Everyone loves a good optical illusion (who doesn't like realizing that their own senses are unreliable and worthless?) and this one is no exception.
"You're about to experience a negative afterimage," clinical psychologist Dr Julie Smith explained in a widely-viewed TikTok video. "I'm going to trick your brain into seeing color where there is none.
"By focusing on the cross your brain is going to do something incredible. Overexposing the receptors in your eyes to certain colors causes the brain to see inverted colors when the black and white image appears."
If you follow the instructions, sure enough, you will see her in full color, even though the video remains in black and white.
Negative after images, such as you saw above, are created when you stare at a stimulus for a prolonged period of time. As you stare at the stimulus, your cones become desensitized to colors and send a weaker signal. The easiest way to demonstrate this is for you to stare at the blue splodge in the image below until the surrounding area appears to fade away completely (until you blink or look away, that is).
That's known as the Troxler effect after the man who discovered it. In the inverted color illusion demonstrated by Dr Smith, your desensitized cones are sending out a weaker signal than the surrounding cones, having stared at the inverted image for so long. Your other photoreceptors are firing as strongly as ever, having not been stimulated.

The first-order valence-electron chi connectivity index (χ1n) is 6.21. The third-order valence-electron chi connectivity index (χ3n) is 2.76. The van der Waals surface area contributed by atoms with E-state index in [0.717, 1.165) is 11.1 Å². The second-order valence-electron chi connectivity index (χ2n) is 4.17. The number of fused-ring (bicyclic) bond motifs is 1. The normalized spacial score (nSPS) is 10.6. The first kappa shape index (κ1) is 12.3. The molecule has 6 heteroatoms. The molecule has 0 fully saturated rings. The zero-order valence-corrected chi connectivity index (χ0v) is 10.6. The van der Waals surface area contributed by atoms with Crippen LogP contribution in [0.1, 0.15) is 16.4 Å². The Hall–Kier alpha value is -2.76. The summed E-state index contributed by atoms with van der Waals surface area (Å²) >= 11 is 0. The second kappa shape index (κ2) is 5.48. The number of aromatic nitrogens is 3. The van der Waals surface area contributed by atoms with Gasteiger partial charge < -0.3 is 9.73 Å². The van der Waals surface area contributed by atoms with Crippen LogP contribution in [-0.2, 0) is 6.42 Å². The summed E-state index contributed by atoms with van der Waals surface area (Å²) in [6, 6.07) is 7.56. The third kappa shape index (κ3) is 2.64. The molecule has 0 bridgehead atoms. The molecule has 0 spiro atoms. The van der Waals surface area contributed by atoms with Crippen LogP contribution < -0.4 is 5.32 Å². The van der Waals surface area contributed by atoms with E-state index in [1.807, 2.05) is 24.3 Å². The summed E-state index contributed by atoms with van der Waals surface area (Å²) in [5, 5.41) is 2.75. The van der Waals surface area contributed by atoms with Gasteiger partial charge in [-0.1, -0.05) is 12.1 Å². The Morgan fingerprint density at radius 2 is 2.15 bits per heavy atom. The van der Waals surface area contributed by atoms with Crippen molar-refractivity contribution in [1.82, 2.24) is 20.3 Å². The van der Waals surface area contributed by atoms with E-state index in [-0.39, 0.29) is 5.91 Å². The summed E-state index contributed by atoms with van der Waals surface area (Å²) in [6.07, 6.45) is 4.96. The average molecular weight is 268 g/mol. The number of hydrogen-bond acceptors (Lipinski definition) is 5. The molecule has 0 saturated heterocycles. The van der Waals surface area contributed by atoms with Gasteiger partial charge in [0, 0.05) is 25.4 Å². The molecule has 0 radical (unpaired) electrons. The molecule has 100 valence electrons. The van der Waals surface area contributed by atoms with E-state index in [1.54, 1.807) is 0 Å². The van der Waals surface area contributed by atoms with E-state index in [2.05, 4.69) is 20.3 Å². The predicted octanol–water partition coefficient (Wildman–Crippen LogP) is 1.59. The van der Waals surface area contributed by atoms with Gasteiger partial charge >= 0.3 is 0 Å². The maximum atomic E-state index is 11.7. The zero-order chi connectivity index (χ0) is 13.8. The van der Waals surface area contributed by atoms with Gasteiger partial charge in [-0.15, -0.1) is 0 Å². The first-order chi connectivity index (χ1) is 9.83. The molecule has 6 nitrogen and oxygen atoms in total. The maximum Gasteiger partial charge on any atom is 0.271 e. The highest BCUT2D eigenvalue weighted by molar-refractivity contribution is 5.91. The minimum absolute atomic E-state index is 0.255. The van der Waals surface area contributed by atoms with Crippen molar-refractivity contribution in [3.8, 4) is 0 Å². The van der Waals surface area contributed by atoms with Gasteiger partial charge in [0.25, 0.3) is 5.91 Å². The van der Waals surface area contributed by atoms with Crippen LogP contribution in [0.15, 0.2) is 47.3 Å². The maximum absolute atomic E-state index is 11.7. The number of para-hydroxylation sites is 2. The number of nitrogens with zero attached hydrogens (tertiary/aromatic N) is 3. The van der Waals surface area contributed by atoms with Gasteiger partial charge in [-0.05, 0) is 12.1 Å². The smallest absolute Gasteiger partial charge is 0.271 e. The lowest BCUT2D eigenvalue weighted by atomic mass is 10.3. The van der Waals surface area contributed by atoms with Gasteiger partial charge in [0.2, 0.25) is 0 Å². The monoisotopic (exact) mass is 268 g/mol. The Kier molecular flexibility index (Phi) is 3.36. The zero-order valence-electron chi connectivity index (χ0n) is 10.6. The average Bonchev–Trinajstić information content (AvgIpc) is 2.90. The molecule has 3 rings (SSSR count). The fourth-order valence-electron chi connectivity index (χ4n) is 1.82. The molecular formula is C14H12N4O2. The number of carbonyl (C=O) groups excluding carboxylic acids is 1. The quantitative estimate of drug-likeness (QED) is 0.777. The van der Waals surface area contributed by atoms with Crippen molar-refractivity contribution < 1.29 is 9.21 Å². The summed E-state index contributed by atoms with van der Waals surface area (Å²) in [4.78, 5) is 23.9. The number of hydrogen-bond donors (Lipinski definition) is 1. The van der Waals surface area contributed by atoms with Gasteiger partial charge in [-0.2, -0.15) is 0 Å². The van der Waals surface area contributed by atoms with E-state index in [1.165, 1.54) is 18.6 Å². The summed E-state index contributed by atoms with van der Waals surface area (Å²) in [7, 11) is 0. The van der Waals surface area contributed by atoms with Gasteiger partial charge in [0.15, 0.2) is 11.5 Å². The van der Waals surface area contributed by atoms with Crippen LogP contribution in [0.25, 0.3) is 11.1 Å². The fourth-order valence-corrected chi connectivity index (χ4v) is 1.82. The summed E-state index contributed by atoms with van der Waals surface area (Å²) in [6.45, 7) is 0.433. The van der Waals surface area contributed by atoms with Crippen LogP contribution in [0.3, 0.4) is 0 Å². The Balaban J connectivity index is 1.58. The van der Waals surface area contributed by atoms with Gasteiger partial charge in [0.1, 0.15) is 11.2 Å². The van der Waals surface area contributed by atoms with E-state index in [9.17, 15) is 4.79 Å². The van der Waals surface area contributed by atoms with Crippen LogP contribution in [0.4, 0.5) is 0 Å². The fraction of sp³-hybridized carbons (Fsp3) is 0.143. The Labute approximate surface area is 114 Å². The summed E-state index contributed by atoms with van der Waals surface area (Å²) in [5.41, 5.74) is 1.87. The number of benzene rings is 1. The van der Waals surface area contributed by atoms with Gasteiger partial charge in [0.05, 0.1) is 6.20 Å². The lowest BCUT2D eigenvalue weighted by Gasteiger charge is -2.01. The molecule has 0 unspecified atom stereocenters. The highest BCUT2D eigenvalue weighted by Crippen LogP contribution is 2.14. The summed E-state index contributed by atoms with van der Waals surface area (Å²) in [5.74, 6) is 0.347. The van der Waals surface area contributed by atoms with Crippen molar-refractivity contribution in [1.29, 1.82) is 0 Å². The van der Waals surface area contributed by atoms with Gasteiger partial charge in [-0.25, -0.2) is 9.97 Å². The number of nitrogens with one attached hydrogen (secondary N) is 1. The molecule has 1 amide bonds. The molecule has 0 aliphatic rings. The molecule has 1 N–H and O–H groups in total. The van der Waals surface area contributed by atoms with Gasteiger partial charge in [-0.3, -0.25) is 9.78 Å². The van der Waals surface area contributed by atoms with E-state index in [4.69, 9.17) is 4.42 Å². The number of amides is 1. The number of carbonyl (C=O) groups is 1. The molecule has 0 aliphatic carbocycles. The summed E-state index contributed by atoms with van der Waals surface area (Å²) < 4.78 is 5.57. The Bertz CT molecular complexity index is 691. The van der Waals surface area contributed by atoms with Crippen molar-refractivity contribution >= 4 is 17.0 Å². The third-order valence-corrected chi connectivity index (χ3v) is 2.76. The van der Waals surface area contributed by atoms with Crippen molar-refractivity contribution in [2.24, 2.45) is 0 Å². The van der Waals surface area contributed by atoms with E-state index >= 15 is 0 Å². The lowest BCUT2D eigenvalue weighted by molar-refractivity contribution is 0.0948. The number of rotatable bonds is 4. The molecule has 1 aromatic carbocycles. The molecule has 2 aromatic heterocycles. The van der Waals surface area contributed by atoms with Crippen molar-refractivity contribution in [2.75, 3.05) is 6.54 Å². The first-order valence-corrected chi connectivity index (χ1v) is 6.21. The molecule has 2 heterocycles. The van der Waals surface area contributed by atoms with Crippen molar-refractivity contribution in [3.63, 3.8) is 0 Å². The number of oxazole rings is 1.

But, you'll notice, there's still no color for them to be stimulated by either, so why do you see color?
According to the opponent process theory of color, your perception of color is controlled by an antagonistic mechanism. There are three opposing channels in your vision:
- Blue versus yellow
- Red versus green
- Black versus white
The channels can combine, for example, you can see a bluey-green or a yellow-red, aka orange, but you can only perceive one of the colors in each channel at a time. I.e. you never see a reddy-green or a yellowy-blue.
Back to the illusion. In portions of the inverted image that are green, your cones become desensitized to that color and send out a weaker signal. As the image switches to black and white, the opposite photoreceptor – red in this example – is still firing strong signals. The lack of green tricks your brain into thinking you are seeing red, when you aren't.
Given that the entire image was inverted, it essentially turns the negative image into a positive one in the afterimage, at least for a very short amount of time.